- John Florio: The Man Who Was Shakespeare
In the last few years, a basketful of books have come out promoting the Earl of Oxford, the Countess of Pembroke, Sir Henry Neville, Sir Francis Bacon, or Christopher Marlowe as the true author of Shakespeare's works. All of them are guilty [End Page 88] of terrible scholarship, specious logic, and the worst kind of sophistry. Still, these books are not valueless; for one thing, they call attention to Elizabethan writers and history that the nonspecialist might find interesting and would otherwise overlook. Such is the case with Lamberto Tassinari's John Florio.
Florio was a translator and lexicographer who wrote several books that Shakespeare used as sources for his plays. Though born in England in 1553, he spent his youth in Switzerland and Germany, but he returned to London in the 1570s. He became a tutor of French and Italian at Oxford and later enjoyed the patronage of the Earl of Southampton, to whom Shakespeare dedicated his two narrative poems, Venus and Adonis and The Rape of Lucrece. In the reign of James I, he tutored the king's eldest son as well as the new queen, Anne of Denmark. Florio was acquainted with many famous Elizabethans, including the poet Samuel Daniel (who married Florio's sister), Ben Jonson, and the Italian philosopher Giordano Bruno, who taught at Oxford in the mid-1580s. He wrote his own will that attests to his "poverty," and he died in debt in 1625. These facts are scattered throughout the book; Tassinari never provides a clear narrative of Florio's life (though he begins one in chapter 2). For that, Frances Yates's 1934 biography remains the standard.
Instead, Tassinari spends the first part of his book asserting his thesis that Florio, in collaboration with his father, the Italian writer and tutor Michel Angelo Florio, composed the plays and poems, invented the name William Shakespeare, said nothing as credit and money for the plays were taken by the unscrupulous actor, and received help in creating the fiction of "Shakespeare" from Ben Jonson and others. Florio's purpose, his "mission," was to "elevate the English language and culture of England above its rivals, but to do so incognito, for . . . the man responsible for that enrichment of vocabulary and style and ideas, could simply not be seen to bear a foreign name" (16). Apparently, he was so wedded to this project that he was willing to die in poverty and debt rather than claim a portion of the proceeds from the First Folio, a bestseller in 1624.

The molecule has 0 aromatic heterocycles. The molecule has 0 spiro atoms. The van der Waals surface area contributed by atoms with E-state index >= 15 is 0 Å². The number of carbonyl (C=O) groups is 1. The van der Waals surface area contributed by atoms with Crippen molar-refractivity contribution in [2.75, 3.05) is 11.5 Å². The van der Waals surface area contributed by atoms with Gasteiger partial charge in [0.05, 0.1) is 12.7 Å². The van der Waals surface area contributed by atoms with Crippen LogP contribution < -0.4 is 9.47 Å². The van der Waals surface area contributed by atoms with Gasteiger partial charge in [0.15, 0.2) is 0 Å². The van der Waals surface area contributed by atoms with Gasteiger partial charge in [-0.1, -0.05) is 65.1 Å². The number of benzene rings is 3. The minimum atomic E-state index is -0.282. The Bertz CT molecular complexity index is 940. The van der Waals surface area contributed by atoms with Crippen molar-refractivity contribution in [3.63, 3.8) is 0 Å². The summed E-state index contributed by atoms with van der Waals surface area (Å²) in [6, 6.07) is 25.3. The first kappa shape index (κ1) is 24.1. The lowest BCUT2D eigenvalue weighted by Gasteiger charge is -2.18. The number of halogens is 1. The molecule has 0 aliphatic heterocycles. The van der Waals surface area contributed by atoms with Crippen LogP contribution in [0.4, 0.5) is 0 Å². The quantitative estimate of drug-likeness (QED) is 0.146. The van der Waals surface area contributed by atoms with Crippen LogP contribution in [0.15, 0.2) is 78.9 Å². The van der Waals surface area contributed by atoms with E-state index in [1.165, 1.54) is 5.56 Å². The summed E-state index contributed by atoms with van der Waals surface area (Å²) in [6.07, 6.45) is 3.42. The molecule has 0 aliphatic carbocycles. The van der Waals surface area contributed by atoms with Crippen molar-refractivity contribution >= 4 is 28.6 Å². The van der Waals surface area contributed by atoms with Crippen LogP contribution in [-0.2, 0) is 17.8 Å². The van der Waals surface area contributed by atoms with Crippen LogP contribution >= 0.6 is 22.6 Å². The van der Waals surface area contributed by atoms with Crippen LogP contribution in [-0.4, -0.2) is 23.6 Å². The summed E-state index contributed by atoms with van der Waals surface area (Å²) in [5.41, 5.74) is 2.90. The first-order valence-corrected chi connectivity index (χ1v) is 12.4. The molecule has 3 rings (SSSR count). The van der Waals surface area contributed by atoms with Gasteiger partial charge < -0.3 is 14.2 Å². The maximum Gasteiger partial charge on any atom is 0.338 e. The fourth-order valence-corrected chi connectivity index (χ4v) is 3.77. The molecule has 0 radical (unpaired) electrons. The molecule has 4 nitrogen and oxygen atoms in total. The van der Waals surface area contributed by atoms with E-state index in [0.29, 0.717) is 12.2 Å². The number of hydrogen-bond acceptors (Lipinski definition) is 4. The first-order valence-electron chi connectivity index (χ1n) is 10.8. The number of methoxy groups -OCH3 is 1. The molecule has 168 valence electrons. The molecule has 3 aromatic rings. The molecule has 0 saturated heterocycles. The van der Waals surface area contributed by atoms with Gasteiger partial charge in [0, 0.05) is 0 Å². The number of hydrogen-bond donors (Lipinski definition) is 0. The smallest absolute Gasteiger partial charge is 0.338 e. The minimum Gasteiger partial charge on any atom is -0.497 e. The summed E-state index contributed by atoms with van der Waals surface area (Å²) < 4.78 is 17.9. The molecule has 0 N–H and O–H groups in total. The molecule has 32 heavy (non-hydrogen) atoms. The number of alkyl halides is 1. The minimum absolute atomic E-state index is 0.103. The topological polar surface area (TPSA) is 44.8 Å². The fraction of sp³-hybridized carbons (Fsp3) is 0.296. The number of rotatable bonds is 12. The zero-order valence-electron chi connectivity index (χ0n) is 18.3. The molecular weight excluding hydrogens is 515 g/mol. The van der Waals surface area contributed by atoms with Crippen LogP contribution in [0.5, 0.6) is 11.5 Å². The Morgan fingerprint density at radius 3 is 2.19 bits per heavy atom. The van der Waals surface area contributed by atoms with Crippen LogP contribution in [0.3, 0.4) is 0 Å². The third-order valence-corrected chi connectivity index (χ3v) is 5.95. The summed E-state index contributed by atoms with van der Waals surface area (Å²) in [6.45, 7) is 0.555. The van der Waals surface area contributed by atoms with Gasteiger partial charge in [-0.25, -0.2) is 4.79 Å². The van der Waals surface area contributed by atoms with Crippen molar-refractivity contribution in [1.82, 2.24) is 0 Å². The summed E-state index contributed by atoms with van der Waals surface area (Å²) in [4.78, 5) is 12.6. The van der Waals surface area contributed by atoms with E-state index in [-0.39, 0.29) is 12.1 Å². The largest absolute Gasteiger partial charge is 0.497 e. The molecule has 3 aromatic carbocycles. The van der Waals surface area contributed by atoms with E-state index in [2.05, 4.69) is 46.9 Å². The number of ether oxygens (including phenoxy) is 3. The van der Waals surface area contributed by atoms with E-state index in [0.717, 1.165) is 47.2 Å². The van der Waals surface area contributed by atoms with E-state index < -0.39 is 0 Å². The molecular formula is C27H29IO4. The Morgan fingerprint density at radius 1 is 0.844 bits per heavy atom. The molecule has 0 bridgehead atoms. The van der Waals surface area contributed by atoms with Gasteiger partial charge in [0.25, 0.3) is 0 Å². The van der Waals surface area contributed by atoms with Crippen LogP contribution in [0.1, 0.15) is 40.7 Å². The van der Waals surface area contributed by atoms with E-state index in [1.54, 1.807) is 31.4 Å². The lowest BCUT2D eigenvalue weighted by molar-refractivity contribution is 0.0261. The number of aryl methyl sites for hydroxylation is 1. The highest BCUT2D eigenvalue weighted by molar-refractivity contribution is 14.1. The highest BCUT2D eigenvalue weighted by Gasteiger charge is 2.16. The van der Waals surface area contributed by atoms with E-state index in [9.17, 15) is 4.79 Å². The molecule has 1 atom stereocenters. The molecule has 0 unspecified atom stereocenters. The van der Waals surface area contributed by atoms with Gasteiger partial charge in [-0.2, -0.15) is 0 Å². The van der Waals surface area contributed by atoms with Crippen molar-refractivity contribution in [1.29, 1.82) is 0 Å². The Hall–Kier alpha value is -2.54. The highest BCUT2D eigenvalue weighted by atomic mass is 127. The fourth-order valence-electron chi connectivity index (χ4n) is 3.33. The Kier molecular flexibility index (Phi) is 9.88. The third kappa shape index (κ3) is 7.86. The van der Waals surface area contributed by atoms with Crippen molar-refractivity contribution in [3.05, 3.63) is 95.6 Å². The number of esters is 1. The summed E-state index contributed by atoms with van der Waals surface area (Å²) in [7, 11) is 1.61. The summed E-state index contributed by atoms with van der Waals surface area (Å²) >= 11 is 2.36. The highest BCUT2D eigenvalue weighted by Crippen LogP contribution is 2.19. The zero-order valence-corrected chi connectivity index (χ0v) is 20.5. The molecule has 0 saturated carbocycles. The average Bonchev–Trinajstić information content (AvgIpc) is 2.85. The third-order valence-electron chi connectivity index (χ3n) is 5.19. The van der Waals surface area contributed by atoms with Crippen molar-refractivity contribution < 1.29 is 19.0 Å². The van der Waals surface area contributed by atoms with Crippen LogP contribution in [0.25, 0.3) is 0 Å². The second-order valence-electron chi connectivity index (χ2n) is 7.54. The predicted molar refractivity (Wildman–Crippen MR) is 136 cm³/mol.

To account for Ben Jonson's famous description of Shakespeare's "small Latin and less Greek," Tassinari is forced to argue that this line refers to the actor's front man, but the praise in the rest of the poem, lauding Shakespeare as the "Soul of the Age," is secretly meant for Florio. In one poem, in other words, Jonson refers to two different Shakespeares. "Jonson deliberately creates a cloud of confusion" (245), explains the author, without a scrap of evidence. One assumes Tassinari would say the same thing about Jonson's telling William Drummond that "Shakespeare wanted art," and then, in the same conversation, criticizing Shakespeare for making mistakes of geography in his plays. The first Shakespeare must be the front man—since by any definition, Florio never lacked "art"—and the mistake-prone Shakespeare must refer to Florio. [End Page 89]
In the second section of his book, Tassinari asserts Florio's influence on Shakespeare's works, which is undoubted. For example, as the author says, "Iago's diatribe against women in Othello appears to be modelled on this Florian dialogue:
Women are the purgatory of men's purses;The paradise of men's bodies; the hell of men's souls.Women are in churches saints; abroad angels; at home devils;At windows sirens; at doors pies [i.e., magpies]; and in gardens goats.(Florio's Second Frutes)
You are pictures out of doors,Bells in your parlours; wildcats in your kitchens;Saints in your...